MONTEVIDEO – The sale of recreational marijuana at select pharmacies in Uruguay began Wednesday under a pioneering 2013 law that makes the South American country the world’s first nation to legalize the production, distribution and sale of the weed.
Sixteen pharmacies signed up to sell marijuana in 11 of the 19 provinces in Uruguay, a country with less than 3.5 million people and more than 1,000 pharmacies.
The government expects a growing number of pharmacies to sign up for the program.
The 4,959 people who have registered so far to buy marijuana at the pharmacies are now able to acquire 5-gram (0.17-ounce) packs of the substance priced at 187.04 pesos (about $6.50).
In the future, buyers will be allowed to buy packs of up to 10 grams (0.35 ounces).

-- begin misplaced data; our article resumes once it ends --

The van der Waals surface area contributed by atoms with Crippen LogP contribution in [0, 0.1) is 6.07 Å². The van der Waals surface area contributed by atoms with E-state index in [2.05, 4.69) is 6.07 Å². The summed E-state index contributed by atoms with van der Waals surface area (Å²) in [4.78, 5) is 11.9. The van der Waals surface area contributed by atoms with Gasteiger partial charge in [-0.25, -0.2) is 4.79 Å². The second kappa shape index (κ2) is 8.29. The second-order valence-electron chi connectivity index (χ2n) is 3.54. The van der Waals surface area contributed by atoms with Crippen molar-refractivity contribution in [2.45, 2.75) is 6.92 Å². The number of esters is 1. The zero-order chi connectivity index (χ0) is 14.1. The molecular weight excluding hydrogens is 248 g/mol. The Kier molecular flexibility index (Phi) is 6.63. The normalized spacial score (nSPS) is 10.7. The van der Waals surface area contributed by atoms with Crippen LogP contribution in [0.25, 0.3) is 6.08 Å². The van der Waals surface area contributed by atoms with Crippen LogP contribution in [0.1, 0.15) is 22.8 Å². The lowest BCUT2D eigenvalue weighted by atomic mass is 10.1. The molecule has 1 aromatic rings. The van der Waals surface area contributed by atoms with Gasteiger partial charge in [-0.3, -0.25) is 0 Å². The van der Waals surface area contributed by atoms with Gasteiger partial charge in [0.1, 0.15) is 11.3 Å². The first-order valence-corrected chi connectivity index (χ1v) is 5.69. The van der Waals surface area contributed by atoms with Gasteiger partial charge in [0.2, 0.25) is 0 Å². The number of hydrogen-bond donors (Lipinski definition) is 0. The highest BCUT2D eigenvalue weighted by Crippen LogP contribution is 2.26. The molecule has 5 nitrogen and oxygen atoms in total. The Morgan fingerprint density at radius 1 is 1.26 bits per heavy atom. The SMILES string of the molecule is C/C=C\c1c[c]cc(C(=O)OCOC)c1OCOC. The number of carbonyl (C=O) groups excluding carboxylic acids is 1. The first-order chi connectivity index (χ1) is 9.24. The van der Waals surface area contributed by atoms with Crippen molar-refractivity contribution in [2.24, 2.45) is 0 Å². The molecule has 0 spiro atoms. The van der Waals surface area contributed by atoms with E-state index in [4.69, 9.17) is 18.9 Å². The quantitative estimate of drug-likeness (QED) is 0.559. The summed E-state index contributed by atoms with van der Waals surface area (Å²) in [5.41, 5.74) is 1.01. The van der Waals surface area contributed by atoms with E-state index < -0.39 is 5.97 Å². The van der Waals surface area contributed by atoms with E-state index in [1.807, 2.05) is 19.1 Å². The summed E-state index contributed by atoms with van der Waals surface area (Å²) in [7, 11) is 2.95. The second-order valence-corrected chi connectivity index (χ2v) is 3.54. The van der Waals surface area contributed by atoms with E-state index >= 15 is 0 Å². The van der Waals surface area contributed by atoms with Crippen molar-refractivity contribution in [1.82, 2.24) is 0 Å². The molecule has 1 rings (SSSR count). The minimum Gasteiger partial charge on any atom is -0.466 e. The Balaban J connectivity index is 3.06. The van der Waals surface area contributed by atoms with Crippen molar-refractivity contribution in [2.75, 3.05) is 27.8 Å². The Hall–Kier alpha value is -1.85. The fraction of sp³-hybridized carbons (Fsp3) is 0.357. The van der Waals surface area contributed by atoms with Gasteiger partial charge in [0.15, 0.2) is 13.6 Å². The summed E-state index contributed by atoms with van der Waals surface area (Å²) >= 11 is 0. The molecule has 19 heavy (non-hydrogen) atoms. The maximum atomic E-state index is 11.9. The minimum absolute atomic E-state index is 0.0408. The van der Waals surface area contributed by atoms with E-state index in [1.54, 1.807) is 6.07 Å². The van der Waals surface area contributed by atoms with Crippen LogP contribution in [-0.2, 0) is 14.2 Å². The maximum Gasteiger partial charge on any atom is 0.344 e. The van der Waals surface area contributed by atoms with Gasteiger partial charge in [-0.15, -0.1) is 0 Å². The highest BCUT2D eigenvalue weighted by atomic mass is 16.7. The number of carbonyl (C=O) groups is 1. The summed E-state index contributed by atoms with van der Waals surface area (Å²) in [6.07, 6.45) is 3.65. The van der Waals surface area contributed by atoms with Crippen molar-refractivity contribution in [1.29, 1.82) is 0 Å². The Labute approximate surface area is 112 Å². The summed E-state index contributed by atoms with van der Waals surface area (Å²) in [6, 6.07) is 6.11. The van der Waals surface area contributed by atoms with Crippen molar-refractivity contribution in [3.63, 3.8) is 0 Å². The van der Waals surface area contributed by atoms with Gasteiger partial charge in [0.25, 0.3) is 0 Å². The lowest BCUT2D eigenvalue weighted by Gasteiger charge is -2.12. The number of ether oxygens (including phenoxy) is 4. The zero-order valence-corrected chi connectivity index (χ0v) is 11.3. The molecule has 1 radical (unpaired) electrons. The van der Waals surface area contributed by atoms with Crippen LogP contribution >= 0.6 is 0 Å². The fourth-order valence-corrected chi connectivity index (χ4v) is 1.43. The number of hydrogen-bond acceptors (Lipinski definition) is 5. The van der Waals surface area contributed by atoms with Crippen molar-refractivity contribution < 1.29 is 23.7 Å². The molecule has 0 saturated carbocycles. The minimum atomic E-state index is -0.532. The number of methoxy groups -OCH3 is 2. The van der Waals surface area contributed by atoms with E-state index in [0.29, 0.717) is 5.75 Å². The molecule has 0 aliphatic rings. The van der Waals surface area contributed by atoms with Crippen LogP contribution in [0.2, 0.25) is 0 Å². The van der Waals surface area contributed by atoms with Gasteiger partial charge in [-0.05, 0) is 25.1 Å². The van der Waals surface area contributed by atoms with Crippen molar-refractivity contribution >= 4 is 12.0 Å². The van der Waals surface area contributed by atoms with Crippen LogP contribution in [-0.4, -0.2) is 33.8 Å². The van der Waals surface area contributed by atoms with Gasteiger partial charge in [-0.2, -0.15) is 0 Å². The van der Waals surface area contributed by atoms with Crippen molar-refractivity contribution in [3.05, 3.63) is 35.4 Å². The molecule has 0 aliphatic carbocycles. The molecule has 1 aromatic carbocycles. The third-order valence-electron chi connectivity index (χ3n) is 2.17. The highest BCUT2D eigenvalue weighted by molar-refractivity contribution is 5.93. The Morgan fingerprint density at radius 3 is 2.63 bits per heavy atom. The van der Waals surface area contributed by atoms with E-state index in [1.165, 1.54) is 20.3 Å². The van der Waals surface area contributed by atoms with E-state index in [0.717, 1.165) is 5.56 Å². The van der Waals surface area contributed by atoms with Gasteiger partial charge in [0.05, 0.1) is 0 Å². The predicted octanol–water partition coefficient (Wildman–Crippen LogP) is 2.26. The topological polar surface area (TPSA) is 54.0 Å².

Each registered buyer may obtain up to 10 grams per week and up to 40 grams per month, and users can choose between variants dubbed Alfa I and Beta I.
When they buy marijuana, consumers do not have to reveal any personal information and can obtain the weed through a fingerprint-recognition system.
In addition to purchasing pot at pharmacies, the law signed by former President Jose Mujica gives users the option of applying for licenses to grow limited amounts of marijuana as individuals or members of “cannabis clubs.”
Legal marijuana sold in Uruguayan pharmacies comes from seeds imported by two companies – Symbiosis and International Cannabis Corp. – which were awarded contracts by the government.